All classic literature aims at answering the Question, “What does it mean to be human?” Authors who agree on nothing else are nonetheless of one mind when it comes to the need to answer this Question. All great literature is born from some troubling of the mind, for the Question, “What does it mean to be human?” is a vexing, awful question to ask. The Question obviously implies the answer is unknown. We do not know what it means to be human. What is worse, the Question itself implies the Question may be the wrong one to ask. If we do not know what it means to be human, perhaps the answer to “What does it mean to be human?” is inconsequential. However, upon waking to consciousness, no man immediately asks, “What does it mean to be human?” The Question does not satisfy the need to go back to the source. The Question is not the first realization of man. “What does it mean to be human?” is a question born out of a prior realization, and that realization is, Something is not right.
Something is not right is a realization born out of a man’s discontent. He can imagine a greater state of being than the one he has, and this greater state of being seems to be obtainable. He will write a book to determine if this greater state of being is actually obtainable. Why is he not perfectly content? His discontent may come from acting according to bad principles and beliefs. Or, he may have the right beliefs, and yet not act in accord with those right beliefs. Or his beliefs and his actions may both be wrong. When a man realizes he is unhappy, he must ask, “Is this unhappiness consistent or inconsistent with my beliefs? Do I believe the right things? Do I do the right things? If I changed what I do, would I be happy? If I changed what I believe, would I be happy? Am I doing and believing all that is necessary for happiness, and yet my unhappiness derives from bad luck which is beyond my control? Should I expect to be happy given what I believe and what I do? Is it unusual that I am unhappy? Or do I believe the right things and do the right things, and yet this world is such that right belief and right action simply do not make a man content?”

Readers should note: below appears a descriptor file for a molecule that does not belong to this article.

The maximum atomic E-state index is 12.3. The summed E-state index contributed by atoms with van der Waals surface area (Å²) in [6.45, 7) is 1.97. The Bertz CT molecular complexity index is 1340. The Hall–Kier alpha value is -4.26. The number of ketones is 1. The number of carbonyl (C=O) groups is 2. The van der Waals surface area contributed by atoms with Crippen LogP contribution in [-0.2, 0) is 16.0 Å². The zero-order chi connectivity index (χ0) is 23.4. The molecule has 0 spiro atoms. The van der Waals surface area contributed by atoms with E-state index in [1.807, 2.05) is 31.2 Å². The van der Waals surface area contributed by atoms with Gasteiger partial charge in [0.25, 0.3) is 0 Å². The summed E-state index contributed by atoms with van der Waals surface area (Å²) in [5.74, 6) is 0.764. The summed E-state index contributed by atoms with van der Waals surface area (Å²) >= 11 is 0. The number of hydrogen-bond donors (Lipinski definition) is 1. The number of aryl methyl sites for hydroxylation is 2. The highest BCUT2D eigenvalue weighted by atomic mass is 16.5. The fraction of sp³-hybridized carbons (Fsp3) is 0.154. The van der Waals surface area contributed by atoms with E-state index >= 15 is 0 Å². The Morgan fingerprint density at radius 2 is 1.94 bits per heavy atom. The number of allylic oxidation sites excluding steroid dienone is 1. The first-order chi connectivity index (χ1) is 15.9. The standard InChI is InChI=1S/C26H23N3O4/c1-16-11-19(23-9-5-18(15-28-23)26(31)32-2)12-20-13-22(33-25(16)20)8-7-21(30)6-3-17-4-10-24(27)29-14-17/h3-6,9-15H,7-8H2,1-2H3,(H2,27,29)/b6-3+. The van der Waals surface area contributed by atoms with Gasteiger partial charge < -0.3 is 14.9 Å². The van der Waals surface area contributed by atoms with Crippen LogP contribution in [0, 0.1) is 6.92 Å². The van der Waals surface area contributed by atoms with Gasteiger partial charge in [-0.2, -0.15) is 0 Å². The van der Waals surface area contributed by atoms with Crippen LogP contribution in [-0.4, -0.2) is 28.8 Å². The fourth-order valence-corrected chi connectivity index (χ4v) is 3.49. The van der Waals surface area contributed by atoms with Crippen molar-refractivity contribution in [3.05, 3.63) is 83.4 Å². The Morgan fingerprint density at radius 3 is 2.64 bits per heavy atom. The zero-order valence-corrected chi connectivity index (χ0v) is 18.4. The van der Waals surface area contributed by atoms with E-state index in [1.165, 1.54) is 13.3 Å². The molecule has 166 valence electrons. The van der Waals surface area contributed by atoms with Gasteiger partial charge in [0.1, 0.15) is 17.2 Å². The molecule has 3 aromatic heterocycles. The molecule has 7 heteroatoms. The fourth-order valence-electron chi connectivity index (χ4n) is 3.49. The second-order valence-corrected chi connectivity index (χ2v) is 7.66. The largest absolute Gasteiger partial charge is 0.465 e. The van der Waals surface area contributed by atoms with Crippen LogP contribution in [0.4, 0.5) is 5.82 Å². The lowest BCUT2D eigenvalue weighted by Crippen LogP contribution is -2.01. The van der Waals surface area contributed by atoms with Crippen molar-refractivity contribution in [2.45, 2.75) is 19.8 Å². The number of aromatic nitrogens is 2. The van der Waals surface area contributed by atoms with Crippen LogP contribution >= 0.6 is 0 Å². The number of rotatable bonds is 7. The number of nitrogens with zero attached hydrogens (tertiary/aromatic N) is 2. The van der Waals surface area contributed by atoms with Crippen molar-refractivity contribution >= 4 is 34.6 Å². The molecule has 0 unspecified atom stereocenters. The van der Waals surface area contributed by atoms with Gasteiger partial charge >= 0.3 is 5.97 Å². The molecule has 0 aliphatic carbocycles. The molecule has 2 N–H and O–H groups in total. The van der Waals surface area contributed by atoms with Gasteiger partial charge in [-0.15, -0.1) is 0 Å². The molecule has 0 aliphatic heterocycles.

Great literature is born out of self-awareness, and a man’s self-awareness is simply the recognition that he is a character in a story and that he is not the main character. Further, the self-aware man realizes that he is not a particularly happy character, other characters often appear to be much happier than he, and so he writes a book to figure out whether they are actually happier or not. Roger Scruton notes in his Very Short Introduction to Beauty that judgements of beauty are almost always born of comparisons. This painting is more beautiful than that painting. Our judgements are, try as we might, almost never derived from holding a single thing up to an ideal and divine standard. We simply do not know the divine well enough to compare anything with it directly. So, too, questions of ethics and morality and human happiness are born out of comparisons. “Some people seem very happy. Am I as happy as that man? Should I be? Should that man be happier than I given the way he lives?”
This is not to say that beauty and goodness are relative, for in judging one thing to be more beautiful than another, we are yet using some pale, vague intuition of the Divine to weigh the two. The comparison of two things is a way of silently invoking God to stand between them. One object can only be judged heavier than another with a scale, and God is the scale which declares one man happier than another, one painting more beautiful than another, one witness more lucid than another. Classic literature is literature which, to some degree or another, has faithfully invoked God to judge.